The trigger for the revolution was President Serzh Sargsyan's decision to become Prime Minister of the country in April 2018 after his second term in office. Sargsyan, who, like his Russian counterpart Vladimir Putin was a former KGB officer and who had successfully undermined political opposition, morphed the country into an authoritarian regime: Election results were faked, demonstrations were quashed, journalists and political activists were regularly attacked and dissenters were imprisoned.

In 2015, Sargsyan strived for constitutional reform and said he wanted to transform the semi-presidential system into a parliamentary one, stressing that in future the head of state should be prime minister. At the same time, he promised that he would not run again as a candidate for the presidency and would not allow himself to be nominated as prime minister. Then, three years later, he changed tack and announced that he would run for prime minister, after all.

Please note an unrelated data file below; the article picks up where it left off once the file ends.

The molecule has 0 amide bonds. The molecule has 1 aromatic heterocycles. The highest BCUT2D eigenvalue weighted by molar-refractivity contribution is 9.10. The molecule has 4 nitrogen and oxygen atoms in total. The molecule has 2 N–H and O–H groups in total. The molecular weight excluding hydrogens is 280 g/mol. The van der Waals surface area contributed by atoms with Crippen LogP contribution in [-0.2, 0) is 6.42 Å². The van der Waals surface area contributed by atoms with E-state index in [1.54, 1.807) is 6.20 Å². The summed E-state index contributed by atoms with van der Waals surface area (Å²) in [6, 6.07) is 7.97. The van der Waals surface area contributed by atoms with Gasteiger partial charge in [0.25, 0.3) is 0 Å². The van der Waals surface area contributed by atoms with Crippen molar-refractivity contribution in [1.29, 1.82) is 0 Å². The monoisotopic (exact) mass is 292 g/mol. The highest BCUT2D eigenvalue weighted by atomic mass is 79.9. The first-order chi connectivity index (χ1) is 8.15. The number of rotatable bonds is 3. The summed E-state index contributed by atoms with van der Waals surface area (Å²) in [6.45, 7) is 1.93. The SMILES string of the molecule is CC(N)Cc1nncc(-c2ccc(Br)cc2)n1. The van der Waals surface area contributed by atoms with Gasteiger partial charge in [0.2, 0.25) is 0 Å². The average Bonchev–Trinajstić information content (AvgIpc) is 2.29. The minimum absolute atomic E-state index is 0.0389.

Initially, the protests were small: on 24 March 2018, only three dozen people demonstrated against Sargsyan's plans in the city centre of Yerevan. A few days later, Nikol Pashinyan, who, at that time was a critical journalist and former political prisoner, was among a group of thirty people who marched from the second largest city in Armenia, Gyumri, to Yerevan. Pashinyan's 14-day protest march ended on April 13 with a gathering of 4,000 people in the capital. Increasing numbers turned up for the demonstrations. Even when 200 political activists were detained on one day, the protests did not stop.